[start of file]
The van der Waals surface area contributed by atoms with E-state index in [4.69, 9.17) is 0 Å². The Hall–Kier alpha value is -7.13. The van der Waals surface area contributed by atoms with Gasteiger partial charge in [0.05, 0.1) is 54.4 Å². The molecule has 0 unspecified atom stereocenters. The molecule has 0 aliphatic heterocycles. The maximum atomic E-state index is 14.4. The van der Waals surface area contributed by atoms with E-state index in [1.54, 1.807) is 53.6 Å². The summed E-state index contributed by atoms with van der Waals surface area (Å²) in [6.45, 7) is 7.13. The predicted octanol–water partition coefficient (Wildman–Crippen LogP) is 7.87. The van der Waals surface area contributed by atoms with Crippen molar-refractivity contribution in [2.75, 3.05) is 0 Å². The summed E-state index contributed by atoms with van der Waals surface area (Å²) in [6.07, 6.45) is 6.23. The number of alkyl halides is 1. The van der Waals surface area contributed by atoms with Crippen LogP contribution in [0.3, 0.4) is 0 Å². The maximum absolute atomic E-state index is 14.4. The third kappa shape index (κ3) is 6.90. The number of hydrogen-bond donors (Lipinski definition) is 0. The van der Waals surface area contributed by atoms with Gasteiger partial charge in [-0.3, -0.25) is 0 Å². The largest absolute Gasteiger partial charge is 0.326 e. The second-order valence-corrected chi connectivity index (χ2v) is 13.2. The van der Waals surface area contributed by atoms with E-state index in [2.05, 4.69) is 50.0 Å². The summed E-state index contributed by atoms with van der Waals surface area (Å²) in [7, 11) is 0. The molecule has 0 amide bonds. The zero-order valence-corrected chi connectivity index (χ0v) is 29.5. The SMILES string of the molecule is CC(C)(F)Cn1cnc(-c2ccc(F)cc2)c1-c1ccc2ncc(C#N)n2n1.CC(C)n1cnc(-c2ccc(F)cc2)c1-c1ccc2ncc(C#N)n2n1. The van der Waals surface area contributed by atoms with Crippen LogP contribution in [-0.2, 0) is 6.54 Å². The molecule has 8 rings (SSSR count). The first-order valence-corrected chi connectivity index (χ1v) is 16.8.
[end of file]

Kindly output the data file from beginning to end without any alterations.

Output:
The van der Waals surface area contributed by atoms with E-state index in [4.69, 9.17) is 0 Å². The Hall–Kier alpha value is -7.13. The van der Waals surface area contributed by atoms with Gasteiger partial charge in [0.05, 0.1) is 54.4 Å². The molecule has 0 unspecified atom stereocenters. The molecule has 0 aliphatic heterocycles. The maximum atomic E-state index is 14.4. The van der Waals surface area contributed by atoms with E-state index in [1.54, 1.807) is 53.6 Å². The summed E-state index contributed by atoms with van der Waals surface area (Å²) in [6.45, 7) is 7.13. The predicted octanol–water partition coefficient (Wildman–Crippen LogP) is 7.87. The van der Waals surface area contributed by atoms with Crippen molar-refractivity contribution in [2.75, 3.05) is 0 Å². The summed E-state index contributed by atoms with van der Waals surface area (Å²) in [6.07, 6.45) is 6.23. The number of alkyl halides is 1. The van der Waals surface area contributed by atoms with Crippen LogP contribution in [0.3, 0.4) is 0 Å². The maximum absolute atomic E-state index is 14.4. The third kappa shape index (κ3) is 6.90. The number of hydrogen-bond donors (Lipinski definition) is 0. The van der Waals surface area contributed by atoms with Gasteiger partial charge in [-0.3, -0.25) is 0 Å². The largest absolute Gasteiger partial charge is 0.326 e. The second-order valence-corrected chi connectivity index (χ2v) is 13.2. The van der Waals surface area contributed by atoms with E-state index in [2.05, 4.69) is 50.0 Å². The summed E-state index contributed by atoms with van der Waals surface area (Å²) in [7, 11) is 0. The molecule has 0 amide bonds. The zero-order valence-corrected chi connectivity index (χ0v) is 29.5. The SMILES string of the molecule is CC(C)(F)Cn1cnc(-c2ccc(F)cc2)c1-c1ccc2ncc(C#N)n2n1.CC(C)n1cnc(-c2ccc(F)cc2)c1-c1ccc2ncc(C#N)n2n1. The van der Waals surface area contributed by atoms with Crippen LogP contribution in [-0.2, 0) is 6.54 Å². The molecule has 8 rings (SSSR count). The first-order valence-corrected chi connectivity index (χ1v) is 16.8.